So for now, the changes are modest and nearly invisible to students. The impact is mostly in the composition of the student body over the next four years.

Reed has for now cast aside its hopes of accepting students based purely on merit, without regard to wealth, and still meeting their financial need. Only the nation’s richest colleges do that. What’s more, when Reed turned to its waiting list this year, it tapped only students who could pay their way.

This year, the financial aid office put together its own, separate wait list for students whose circumstances had changed or whose financial requests were incomplete. Though Reed had pruned its admissions list for financial reasons before, it always found a way to help the few students with unexpected setbacks. This year, dozens of requests came in. Only a few got extra.

Hannah C. Moser, 17, needed financial help; her father is a paramedic, her mother is ill and her parents are divorcing. Thrilled with the small classes and quirky students, she applied to Reed last fall and was ecstatic when she learned she was admitted — through an informal announcement that came in haikus by e-mail.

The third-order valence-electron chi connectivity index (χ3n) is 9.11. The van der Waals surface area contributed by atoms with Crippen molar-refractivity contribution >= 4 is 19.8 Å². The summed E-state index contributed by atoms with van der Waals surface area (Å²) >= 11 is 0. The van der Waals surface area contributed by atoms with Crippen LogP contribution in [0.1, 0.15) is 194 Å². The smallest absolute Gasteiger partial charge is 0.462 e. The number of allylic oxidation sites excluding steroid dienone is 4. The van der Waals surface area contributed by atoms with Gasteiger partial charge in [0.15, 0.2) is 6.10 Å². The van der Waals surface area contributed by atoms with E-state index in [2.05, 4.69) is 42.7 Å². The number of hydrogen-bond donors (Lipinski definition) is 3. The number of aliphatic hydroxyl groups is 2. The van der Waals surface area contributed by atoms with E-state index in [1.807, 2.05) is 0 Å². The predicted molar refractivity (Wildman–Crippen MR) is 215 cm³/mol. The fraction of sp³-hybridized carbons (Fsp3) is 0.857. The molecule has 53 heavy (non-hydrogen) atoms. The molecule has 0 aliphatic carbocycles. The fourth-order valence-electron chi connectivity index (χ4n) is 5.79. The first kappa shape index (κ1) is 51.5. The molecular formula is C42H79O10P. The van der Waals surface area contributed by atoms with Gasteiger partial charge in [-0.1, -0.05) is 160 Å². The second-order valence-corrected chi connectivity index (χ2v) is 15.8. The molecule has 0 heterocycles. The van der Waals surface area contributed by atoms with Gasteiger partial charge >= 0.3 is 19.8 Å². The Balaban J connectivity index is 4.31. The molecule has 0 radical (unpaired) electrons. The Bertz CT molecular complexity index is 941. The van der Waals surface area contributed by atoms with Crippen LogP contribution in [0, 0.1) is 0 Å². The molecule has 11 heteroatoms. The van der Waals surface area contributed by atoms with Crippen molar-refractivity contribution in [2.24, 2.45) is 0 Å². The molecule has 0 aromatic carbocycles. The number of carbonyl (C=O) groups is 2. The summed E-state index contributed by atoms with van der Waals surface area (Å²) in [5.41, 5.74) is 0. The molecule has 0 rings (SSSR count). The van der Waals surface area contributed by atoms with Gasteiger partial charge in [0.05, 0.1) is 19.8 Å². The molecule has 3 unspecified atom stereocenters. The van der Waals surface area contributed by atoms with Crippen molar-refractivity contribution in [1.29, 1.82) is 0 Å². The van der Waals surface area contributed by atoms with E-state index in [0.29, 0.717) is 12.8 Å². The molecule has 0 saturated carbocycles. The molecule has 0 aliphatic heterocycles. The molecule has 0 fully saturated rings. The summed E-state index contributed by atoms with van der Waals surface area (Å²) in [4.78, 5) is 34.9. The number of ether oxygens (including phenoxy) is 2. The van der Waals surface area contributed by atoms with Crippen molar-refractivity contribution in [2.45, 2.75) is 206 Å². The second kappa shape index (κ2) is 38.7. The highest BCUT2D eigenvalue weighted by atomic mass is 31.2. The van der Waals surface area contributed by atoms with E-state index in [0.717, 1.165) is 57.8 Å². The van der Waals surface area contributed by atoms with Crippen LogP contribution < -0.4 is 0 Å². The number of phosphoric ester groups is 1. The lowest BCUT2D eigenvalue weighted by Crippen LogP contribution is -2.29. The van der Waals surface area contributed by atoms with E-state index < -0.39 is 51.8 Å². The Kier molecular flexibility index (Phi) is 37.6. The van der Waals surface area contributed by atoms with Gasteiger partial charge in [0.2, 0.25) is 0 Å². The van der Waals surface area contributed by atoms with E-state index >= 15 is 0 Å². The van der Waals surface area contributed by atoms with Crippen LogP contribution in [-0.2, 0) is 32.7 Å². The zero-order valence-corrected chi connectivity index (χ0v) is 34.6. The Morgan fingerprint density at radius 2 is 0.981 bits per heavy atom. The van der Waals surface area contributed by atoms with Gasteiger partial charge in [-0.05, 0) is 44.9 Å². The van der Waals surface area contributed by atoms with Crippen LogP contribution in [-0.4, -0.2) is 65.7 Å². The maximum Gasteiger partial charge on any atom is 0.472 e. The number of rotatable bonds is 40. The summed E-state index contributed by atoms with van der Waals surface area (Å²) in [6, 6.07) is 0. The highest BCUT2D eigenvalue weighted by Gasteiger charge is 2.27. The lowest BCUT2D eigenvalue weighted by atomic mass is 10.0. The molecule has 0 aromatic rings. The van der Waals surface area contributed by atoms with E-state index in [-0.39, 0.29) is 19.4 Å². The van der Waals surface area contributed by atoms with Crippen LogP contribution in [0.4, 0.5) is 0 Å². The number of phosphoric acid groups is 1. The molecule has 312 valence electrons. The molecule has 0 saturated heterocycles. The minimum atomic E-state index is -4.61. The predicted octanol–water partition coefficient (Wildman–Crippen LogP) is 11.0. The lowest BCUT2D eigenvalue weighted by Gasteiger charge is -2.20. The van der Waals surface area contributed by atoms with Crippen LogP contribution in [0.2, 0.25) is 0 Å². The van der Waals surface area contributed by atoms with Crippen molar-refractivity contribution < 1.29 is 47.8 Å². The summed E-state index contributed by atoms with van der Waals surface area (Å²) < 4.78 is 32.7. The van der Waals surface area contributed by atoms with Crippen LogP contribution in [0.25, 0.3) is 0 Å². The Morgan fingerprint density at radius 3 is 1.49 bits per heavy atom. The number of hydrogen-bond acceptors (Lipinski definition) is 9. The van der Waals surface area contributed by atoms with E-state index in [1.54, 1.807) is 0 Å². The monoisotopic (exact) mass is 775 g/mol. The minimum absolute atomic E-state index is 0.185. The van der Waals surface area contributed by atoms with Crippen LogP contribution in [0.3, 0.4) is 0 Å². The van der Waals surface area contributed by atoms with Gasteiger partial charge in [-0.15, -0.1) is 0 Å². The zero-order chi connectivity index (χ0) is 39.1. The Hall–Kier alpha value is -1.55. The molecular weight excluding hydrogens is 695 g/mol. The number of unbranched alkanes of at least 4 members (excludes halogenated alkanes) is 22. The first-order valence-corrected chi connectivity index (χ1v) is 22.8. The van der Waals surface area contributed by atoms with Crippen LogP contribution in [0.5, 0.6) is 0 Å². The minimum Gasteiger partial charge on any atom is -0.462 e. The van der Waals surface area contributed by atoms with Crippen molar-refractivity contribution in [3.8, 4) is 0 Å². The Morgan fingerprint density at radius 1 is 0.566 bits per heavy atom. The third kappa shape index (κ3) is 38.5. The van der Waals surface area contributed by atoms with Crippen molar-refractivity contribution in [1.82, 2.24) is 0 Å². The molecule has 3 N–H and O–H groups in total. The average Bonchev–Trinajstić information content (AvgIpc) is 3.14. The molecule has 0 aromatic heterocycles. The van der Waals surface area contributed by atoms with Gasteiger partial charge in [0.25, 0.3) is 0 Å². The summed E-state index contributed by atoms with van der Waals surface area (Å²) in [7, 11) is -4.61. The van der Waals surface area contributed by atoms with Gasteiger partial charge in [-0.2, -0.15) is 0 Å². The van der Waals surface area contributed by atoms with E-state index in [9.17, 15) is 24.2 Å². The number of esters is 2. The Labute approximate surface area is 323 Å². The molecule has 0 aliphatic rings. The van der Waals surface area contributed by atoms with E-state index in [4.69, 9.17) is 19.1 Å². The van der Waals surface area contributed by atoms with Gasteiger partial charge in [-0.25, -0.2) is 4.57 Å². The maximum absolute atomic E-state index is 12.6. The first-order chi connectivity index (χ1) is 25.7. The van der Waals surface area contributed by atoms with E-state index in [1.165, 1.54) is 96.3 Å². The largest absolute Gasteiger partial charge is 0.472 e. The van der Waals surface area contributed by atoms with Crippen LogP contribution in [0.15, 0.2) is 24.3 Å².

But she said she qualified for only $14,000 in aid, far less than any other college offered. She later discovered that she had not sent in a required form. She was placed on the aid wait list, to no avail. This fall, she will enroll at Willamette University in Salem, Ore., not too far from her hometown, Sedro-Woolley, Wash.

“I’ve actually struggled pretty bad with not being able to go to Reed, just because it was my reach school and everything about it was perfect and I impossibly got in,” said Ms. Moser, an aspiring writer. “And then I couldn’t go.”

The board members have approved increases in tuition and fees that bring the total cost of a year at Reed to $49,950. The college will have nearly 400 new first-year and transfer students in the fall, up from 355 last year.